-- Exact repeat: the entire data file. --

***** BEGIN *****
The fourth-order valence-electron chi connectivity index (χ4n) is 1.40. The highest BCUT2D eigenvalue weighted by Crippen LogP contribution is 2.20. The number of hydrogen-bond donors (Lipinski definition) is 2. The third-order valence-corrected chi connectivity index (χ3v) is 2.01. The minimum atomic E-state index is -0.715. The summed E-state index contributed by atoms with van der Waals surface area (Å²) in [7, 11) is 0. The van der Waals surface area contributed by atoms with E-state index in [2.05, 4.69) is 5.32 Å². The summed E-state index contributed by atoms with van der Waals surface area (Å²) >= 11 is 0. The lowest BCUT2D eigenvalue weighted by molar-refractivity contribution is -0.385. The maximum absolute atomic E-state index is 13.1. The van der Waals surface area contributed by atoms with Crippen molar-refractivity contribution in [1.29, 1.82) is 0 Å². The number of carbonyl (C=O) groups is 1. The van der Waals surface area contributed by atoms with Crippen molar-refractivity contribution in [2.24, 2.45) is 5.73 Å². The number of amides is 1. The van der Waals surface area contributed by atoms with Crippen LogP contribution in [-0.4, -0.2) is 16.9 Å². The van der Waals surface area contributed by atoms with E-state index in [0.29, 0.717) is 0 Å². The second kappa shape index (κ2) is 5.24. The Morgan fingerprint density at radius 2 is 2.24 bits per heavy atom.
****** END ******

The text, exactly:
The fourth-order valence-electron chi connectivity index (χ4n) is 1.40. The highest BCUT2D eigenvalue weighted by Crippen LogP contribution is 2.20. The number of hydrogen-bond donors (Lipinski definition) is 2. The third-order valence-corrected chi connectivity index (χ3v) is 2.01. The minimum atomic E-state index is -0.715. The summed E-state index contributed by atoms with van der Waals surface area (Å²) in [7, 11) is 0. The van der Waals surface area contributed by atoms with E-state index in [2.05, 4.69) is 5.32 Å². The summed E-state index contributed by atoms with van der Waals surface area (Å²) >= 11 is 0. The lowest BCUT2D eigenvalue weighted by molar-refractivity contribution is -0.385. The maximum absolute atomic E-state index is 13.1. The van der Waals surface area contributed by atoms with Crippen molar-refractivity contribution in [1.29, 1.82) is 0 Å². The number of carbonyl (C=O) groups is 1. The van der Waals surface area contributed by atoms with Crippen molar-refractivity contribution in [2.24, 2.45) is 5.73 Å². The number of amides is 1. The van der Waals surface area contributed by atoms with Crippen LogP contribution in [-0.4, -0.2) is 16.9 Å². The van der Waals surface area contributed by atoms with E-state index in [0.29, 0.717) is 0 Å². The second kappa shape index (κ2) is 5.24. The Morgan fingerprint density at radius 2 is 2.24 bits per heavy atom.